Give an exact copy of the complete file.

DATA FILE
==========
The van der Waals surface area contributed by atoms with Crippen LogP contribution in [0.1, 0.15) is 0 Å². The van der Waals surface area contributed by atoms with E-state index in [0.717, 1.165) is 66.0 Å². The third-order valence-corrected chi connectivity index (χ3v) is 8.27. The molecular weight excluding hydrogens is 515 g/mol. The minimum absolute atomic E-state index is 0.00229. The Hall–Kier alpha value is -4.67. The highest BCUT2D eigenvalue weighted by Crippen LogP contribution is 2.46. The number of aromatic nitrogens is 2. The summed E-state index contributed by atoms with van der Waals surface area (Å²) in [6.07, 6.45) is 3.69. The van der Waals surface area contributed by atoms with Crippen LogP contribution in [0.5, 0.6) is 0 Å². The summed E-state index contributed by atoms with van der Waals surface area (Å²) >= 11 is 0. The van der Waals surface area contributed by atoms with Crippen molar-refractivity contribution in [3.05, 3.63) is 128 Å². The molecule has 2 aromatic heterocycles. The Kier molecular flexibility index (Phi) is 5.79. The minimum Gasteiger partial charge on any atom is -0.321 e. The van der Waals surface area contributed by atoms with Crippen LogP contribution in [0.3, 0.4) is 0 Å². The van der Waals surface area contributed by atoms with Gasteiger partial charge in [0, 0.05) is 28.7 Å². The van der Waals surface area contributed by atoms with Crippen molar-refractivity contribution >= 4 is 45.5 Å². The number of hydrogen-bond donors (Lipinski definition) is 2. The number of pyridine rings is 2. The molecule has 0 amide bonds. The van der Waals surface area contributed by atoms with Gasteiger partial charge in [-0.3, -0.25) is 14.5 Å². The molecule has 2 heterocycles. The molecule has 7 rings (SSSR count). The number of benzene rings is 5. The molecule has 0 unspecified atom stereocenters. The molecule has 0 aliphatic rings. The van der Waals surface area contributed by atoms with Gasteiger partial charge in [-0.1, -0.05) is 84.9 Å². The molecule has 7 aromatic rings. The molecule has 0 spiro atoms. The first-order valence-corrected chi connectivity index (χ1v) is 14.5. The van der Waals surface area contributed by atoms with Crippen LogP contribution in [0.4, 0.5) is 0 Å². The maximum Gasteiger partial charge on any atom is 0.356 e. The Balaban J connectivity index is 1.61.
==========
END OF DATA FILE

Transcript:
The van der Waals surface area contributed by atoms with Crippen LogP contribution in [0.1, 0.15) is 0 Å². The van der Waals surface area contributed by atoms with E-state index in [0.717, 1.165) is 66.0 Å². The third-order valence-corrected chi connectivity index (χ3v) is 8.27. The molecular weight excluding hydrogens is 515 g/mol. The minimum absolute atomic E-state index is 0.00229. The Hall–Kier alpha value is -4.67. The highest BCUT2D eigenvalue weighted by Crippen LogP contribution is 2.46. The number of aromatic nitrogens is 2. The summed E-state index contributed by atoms with van der Waals surface area (Å²) in [6.07, 6.45) is 3.69. The van der Waals surface area contributed by atoms with Crippen LogP contribution in [0.5, 0.6) is 0 Å². The summed E-state index contributed by atoms with van der Waals surface area (Å²) >= 11 is 0. The van der Waals surface area contributed by atoms with Crippen molar-refractivity contribution in [3.05, 3.63) is 128 Å². The molecule has 2 aromatic heterocycles. The Kier molecular flexibility index (Phi) is 5.79. The minimum Gasteiger partial charge on any atom is -0.321 e. The van der Waals surface area contributed by atoms with Crippen LogP contribution in [0.3, 0.4) is 0 Å². The van der Waals surface area contributed by atoms with Gasteiger partial charge in [0, 0.05) is 28.7 Å². The van der Waals surface area contributed by atoms with Crippen molar-refractivity contribution >= 4 is 45.5 Å². The number of hydrogen-bond donors (Lipinski definition) is 2. The number of pyridine rings is 2. The molecule has 0 amide bonds. The van der Waals surface area contributed by atoms with Gasteiger partial charge in [-0.3, -0.25) is 14.5 Å². The molecule has 2 heterocycles. The molecule has 7 rings (SSSR count). The number of benzene rings is 5. The molecule has 0 unspecified atom stereocenters. The molecule has 0 aliphatic rings. The van der Waals surface area contributed by atoms with Gasteiger partial charge in [-0.1, -0.05) is 84.9 Å². The molecule has 7 aromatic rings. The molecule has 0 spiro atoms. The first-order valence-corrected chi connectivity index (χ1v) is 14.5. The van der Waals surface area contributed by atoms with Crippen LogP contribution in [0.4, 0.5) is 0 Å². The maximum Gasteiger partial charge on any atom is 0.356 e. The Balaban J connectivity index is 1.61.